This wooden bird sculpture had detached at one leg and at the belly where it connected to the branch. There was also a small break on one of the tail feathers.
Using wooden pegs the bird was reattached to the branch and then in-painted to conceal this area. A restorer’s adhesive reattached the leg as well as the chip on the tail feather. This lovely bird has since migrated back home.
Six chairs dating back to 1815 came in with compromised caning, poor wood condition, loose joinery, and deep-seated dirt.
The caning was completely replaced, a slow process that was done with the technique that was originally used to make them. Careful cleaning along all of the wood including hydration to strengthen was carried out. At the joinery, a restorer’s adhesive was incorporated to return integrity and further conditioning was applied to the wood.
This wonderful and ornate eagle sculpture came in with a history that it was believed to have been part of the HMHS Britannic, a sister ship of the Titanic. This ship was completed in 1915 and turned into a hospital ship in WWI and unfortunately sunk in the Mediterranean a year after it was built. From our research we haven’t found clearcut evidence to confirm this story, but we have a few leads we are trying to track down, the carvers who would have likely done this project.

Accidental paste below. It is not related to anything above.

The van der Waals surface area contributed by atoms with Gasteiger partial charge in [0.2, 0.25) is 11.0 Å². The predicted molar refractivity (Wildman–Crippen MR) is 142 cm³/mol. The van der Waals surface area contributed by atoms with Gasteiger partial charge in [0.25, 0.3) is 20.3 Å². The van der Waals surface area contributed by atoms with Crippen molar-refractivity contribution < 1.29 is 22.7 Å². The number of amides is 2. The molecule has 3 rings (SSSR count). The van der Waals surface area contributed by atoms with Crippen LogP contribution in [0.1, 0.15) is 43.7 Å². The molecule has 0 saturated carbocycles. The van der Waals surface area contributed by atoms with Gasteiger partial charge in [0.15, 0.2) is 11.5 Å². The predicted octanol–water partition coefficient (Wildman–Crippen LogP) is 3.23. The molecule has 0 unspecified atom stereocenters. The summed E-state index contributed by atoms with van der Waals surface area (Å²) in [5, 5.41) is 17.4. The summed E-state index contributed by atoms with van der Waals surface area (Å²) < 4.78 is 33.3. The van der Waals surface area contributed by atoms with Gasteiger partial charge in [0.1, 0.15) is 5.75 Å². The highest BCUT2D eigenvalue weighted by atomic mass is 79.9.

In the meantime, this eagle is getting a much deserved cleaning which is causing the richness of the wood tones to pop and really enhance the delicate carving. Beginning stages of reattaching severed pieces has begun and we believe a mirror would have hung under the eagle’s talons. Plenty of work to do but steady as she goes. Stay tuned for more.
This is the type of clock that was made in the Netherlands circa 1850. The central image represents a coastal castle and includes two ornate swans in the water. In the arch, the recessed middle section includes a well-to-do home with guards flanking on the left and right sections. At the top of the arch is a run of houses and a sight we are very familiar with: windmills.
The clock face uses a heavy sheet metal with a substantial amount of copper, which is very a good paint surface. However, this surface has a few issues going on: heavy dirt particulates across the surface, and areas of paint loss, and areas of gilding loss.
We will carefully clean the clock face and in-paint and in-gild where losses have occurred. Stay tuned for more…